“Then He came and took the book out of the right hand of Him that sat on the throne. Now when He had taken the book, the four living creatures and the twenty-four elders fell down before the Lamb, having every one of them harps, and golden vials full of incense, which are the prayers of the saints” (Revelation 5:8).

When in the stream of time does all of this happen? In order to answer this question we must first realize that there is a vast difference between time as we know it and eternity. We are tied to temporal time, and the “threescore and ten” years of our lifetime[1] sometimes seem to be endless, but the years can also slip away before we know what has happened. God, however, is “the High and Lofty One who inhabits eternity” (Isaiah 57:15) and Peter tells us that “with the Lord one day is as a thousand years and a thousand years as one day” (2 Peter 3:8). God does not see things in terms of the past and the future as we do, because for him the end is known from the beginning (Isaiah 46:10).

“Grace was given us in Christ Jesus before the beginning of time” (2 Timothy 1:9). The redemption of mankind was ensured before the creation, when the Trinity “made the decision” that God the Eternal Word would provide “the atoning sacrifice…for the sins of the whole world” (1 John 2:2). However, in terms of human history, Jesus, the Lamb of God was slain in 31 AD, a date that would appear to be arbitrary, but which was predicted with astonishing accuracy in Daniel chapter nine with the prophecy of 70 weeks (see Appendix 4). The point is that eternal, heavenly reality breaks into human history at unexpected times and in unexpected ways. The ultimate example will be the Second Coming of Christ, which will take place “at an hour you do not expect” (Matthew 24:44).

The challenge to the opening of the book was answered with the crucifixion, when Jesus established His right to forgive sinners and give eternal life to “whosoever believes in Him.” But the crucifixion was the sacrifice of the Lamb, and from God’s perspective Jesus was “the Lamb slain from the foundation of the world” (Revelation 13:8). Thus the opening of the scroll was assured with God’s decision “from the foundation of the world,” a decision that became a human reality when Jesus died on the Cross in AD 31. The heavenly drama portrayed in Revelation 5 could have taken place at any time after the Cross, and was probably the “first order of business” after Jesus rose from the dead and returned to heaven. No doubt this drama was closely related to Satan’s being irrevocably cast out of heaven, in light of Jesus’ statement in John 12:31,"Now (with the crucifixion and resurrection about to take place) is the judgment of this world; now the ruler of this world will be cast out” (see 12: War in Heaven).[2] The right to open the Book of Life was established when Jesus returned to heaven, in the ceremony of taking the sealed scroll depicted in Revelation 5. But the actual opening of the scroll (the beginning of the investigative judgment) would break into human history at the seemingly arbitrary time that God had chosen and predicted in prophecy.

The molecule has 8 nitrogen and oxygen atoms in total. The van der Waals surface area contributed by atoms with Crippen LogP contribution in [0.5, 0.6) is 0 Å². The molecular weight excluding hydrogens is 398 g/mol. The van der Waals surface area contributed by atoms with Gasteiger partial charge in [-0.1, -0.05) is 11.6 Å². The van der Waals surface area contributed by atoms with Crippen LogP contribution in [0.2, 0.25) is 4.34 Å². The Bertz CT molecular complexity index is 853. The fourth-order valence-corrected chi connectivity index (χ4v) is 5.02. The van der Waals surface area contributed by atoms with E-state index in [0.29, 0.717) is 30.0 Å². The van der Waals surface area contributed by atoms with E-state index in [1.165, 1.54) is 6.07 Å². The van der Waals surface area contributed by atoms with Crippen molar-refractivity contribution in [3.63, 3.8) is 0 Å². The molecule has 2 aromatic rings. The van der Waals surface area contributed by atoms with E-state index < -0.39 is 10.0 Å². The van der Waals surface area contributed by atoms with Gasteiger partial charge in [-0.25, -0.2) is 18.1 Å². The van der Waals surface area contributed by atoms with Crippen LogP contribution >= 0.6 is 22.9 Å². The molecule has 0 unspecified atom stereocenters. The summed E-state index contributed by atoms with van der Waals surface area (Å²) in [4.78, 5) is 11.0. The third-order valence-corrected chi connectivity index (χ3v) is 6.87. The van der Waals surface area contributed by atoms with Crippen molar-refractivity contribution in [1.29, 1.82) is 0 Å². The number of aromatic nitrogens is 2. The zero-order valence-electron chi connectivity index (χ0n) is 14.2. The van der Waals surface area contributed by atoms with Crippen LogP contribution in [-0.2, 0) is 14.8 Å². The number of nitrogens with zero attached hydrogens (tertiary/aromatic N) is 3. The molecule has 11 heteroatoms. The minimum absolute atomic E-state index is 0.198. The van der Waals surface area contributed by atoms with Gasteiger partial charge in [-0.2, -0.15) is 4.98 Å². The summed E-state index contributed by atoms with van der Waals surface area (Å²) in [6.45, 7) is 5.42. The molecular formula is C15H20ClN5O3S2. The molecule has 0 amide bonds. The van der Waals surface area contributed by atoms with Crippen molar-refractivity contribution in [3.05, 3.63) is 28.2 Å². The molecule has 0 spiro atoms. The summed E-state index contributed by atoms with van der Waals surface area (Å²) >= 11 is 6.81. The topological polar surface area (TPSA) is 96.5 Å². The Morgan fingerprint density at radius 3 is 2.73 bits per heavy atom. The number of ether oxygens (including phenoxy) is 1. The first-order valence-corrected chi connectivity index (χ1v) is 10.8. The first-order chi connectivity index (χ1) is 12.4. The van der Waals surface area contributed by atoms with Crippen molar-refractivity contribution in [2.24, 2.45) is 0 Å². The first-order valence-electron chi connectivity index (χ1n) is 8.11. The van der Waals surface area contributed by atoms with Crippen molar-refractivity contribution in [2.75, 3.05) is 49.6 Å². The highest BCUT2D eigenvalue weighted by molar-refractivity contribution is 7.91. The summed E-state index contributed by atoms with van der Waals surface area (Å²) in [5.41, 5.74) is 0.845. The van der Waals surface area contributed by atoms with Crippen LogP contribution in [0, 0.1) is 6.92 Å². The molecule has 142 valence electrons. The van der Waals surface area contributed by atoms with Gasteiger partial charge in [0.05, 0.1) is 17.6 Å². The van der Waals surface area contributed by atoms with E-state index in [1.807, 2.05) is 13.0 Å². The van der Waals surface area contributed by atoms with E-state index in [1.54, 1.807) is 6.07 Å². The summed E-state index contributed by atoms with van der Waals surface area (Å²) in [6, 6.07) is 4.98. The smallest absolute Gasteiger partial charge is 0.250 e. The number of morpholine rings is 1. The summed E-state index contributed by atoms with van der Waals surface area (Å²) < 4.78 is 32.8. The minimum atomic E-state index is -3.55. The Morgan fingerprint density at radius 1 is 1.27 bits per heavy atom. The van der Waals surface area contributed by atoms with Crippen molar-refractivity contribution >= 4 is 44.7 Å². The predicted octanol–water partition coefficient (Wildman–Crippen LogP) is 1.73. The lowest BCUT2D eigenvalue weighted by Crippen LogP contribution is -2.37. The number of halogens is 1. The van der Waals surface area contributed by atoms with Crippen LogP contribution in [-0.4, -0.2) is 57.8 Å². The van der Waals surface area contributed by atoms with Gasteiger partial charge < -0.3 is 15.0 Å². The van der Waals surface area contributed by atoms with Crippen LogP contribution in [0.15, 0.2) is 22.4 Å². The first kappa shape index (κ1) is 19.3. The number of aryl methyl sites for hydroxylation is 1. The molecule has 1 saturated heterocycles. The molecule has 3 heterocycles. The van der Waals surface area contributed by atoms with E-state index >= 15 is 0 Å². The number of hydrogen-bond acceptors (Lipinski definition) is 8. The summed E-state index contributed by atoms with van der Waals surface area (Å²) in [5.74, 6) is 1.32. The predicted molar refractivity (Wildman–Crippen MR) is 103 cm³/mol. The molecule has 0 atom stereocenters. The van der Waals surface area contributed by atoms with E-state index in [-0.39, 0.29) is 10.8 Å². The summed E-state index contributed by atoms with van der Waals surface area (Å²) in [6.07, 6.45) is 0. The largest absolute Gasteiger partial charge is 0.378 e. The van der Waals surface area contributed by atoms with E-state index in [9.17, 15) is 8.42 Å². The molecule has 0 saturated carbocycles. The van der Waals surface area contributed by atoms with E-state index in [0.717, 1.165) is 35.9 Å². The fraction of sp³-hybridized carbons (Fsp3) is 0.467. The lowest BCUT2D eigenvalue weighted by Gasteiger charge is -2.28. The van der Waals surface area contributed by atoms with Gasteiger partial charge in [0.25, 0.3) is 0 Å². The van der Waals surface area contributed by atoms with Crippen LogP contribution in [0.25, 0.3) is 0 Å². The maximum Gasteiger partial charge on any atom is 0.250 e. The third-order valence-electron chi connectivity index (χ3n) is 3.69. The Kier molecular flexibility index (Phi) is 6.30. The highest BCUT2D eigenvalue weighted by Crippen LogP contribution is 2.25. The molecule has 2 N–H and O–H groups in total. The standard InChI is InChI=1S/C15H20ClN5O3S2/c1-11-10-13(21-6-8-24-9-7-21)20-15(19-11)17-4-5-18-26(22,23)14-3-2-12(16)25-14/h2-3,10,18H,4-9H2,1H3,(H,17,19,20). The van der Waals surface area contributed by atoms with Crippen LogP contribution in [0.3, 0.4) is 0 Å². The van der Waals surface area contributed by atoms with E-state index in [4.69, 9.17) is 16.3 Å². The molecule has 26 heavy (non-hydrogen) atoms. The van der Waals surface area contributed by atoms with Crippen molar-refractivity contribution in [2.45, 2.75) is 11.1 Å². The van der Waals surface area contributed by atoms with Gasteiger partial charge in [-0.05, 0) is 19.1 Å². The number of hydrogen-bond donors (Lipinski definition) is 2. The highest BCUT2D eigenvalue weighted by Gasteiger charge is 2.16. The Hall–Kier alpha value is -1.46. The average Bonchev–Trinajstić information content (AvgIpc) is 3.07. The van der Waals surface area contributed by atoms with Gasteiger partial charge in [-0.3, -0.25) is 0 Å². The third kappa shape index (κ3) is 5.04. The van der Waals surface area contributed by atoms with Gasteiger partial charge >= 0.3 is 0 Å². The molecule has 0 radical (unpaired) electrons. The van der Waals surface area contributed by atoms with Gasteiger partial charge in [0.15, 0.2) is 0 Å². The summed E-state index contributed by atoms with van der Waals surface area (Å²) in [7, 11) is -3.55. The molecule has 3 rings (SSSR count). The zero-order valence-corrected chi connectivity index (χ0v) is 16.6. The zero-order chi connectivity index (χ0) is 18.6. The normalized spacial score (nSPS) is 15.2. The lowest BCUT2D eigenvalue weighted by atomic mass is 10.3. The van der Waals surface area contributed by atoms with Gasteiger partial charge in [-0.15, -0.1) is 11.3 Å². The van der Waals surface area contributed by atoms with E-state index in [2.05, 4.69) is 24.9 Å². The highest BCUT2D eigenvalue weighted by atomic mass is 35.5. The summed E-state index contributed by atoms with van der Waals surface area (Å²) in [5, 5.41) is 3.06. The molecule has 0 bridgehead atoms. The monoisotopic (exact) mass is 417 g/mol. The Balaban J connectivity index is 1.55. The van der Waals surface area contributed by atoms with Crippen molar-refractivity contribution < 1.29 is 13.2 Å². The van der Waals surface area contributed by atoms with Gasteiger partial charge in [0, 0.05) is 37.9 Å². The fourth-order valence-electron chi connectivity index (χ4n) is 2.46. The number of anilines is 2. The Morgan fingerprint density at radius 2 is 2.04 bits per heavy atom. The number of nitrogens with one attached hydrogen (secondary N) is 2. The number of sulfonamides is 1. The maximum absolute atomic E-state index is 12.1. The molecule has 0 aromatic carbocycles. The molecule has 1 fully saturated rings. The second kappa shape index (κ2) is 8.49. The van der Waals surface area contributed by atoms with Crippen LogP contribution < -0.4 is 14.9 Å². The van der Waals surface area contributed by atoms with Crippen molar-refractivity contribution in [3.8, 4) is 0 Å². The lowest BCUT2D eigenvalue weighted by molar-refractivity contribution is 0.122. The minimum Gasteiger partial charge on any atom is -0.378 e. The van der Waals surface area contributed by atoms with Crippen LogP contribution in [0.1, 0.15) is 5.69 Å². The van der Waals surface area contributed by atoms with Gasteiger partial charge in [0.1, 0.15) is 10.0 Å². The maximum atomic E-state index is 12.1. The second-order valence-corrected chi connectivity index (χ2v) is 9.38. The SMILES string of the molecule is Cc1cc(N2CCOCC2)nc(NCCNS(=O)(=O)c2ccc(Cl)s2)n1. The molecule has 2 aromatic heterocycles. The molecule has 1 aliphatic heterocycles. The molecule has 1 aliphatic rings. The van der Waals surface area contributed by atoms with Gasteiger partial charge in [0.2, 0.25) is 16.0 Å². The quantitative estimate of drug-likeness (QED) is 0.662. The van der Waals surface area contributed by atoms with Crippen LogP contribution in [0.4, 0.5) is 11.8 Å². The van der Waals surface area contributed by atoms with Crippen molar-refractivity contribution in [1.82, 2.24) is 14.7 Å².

As we saw in 3: The Day of Atonement, 2,300 Days and (4:1 A Door Open in Heaven), the vision of the Day of Atonement begins with a view of a "door open in heaven" which is linked with the Philadelphia period. According to the Revelation timeline, this was the period of the great revivals from the mid-eighteenth through the mid-nineteenth centuries.